Bonus of extra week’s leave as TDs depart for summer recess

Dáil term concludes with blazing row about political pensions and allowances

Joan Burton said constitutional issues prevented the introduction of legislation. Photograph: Gareth Chaney Collins

Joan Burton said constitutional issues prevented the introduction of legislation. Photograph: Gareth Chaney Collins

 

The Dáil term came to a bad-tempered end yesterday as Government and Opposition TDs traded insults on the sensitive matters of political pensions and allowances.

However, there was unity on one issue, as the House agreed to take an extra week’s parliamentary leave.

The Government’s much vaunted democratic revolution would have meant the Dáil returning on Tuesday, September 15th, but the revolution was parked as all agreed the summer recess should run until the following Tuesday.

Distress

“The kick in the teeth to the people is to be found in the reports in the media telling us that top politicians and former taoisigh will now get a couple of grand extra,’’ he added.

“They will end up with €136,000 to look out the window at home and smile at Ireland.”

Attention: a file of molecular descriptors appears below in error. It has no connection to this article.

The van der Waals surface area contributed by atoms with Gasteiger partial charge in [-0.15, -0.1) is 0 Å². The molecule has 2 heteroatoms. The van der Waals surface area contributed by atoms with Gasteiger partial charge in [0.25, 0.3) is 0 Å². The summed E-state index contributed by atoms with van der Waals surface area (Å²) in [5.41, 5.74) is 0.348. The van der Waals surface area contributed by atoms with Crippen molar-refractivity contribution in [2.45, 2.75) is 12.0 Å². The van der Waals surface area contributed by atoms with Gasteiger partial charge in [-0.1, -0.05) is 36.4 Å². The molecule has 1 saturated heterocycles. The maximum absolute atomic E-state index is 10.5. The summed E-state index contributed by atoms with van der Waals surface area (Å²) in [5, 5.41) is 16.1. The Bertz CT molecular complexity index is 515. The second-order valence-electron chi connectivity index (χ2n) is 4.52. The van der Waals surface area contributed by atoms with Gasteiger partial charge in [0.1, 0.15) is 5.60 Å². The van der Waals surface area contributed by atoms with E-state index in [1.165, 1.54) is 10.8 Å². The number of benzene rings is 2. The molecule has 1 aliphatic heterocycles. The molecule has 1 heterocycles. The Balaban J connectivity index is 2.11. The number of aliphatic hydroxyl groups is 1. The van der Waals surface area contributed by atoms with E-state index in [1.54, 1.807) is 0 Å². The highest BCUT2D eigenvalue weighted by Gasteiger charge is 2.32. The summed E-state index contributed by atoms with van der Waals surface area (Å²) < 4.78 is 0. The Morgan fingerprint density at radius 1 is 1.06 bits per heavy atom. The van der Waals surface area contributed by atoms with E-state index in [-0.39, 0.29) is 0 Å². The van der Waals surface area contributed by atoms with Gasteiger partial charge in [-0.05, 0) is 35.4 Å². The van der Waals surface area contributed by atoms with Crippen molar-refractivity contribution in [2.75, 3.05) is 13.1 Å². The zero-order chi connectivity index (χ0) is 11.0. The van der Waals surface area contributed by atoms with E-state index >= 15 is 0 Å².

He called for the introduction of legislation to prevent the increases going ahead.

Tánaiste Joan Burton said constitutional issues prevented the introduction of legislation. She said some of the pensions of some former officeholders were higher than current ministerial salaries, adding it would be an honourable gesture if they voluntarily decided not to accept the rise.

Government backbenchers were silent. The Opposition erupted in the face of the Tánaiste’s refusal to opt for the legislative route.

Independent TD John Halligan noted one of those on a handsome pension was former minister Martin Cullen from Waterford, who, he said, had been living in America for five years.

“He is on a golf course in America with a huge pension after wrecking this country. The pension is being sent out to America to him.’’

Burton said TDs, in future, would have to wait until they were 65 years before drawing a Dáil pension.

And she then lobbed a political grenade in the direction of the Independents.

“By the way, I did not see the Independent members offering the €41,000 allowance that each of them get on a tax-free basis,’’ she said.

Moral outrage

“The Government parties get it as well,’’ replied Independent TD Catherine Murphy.

Halligan, who seemed close to jumping off his seat with rage, remarked that the Government parties received millions in State allowances.

Burton calmed matters when she said she would take up the pensions issue again with the Attorney General.

Later, it was time to head back to the constituencies, with the bonus of the extra week.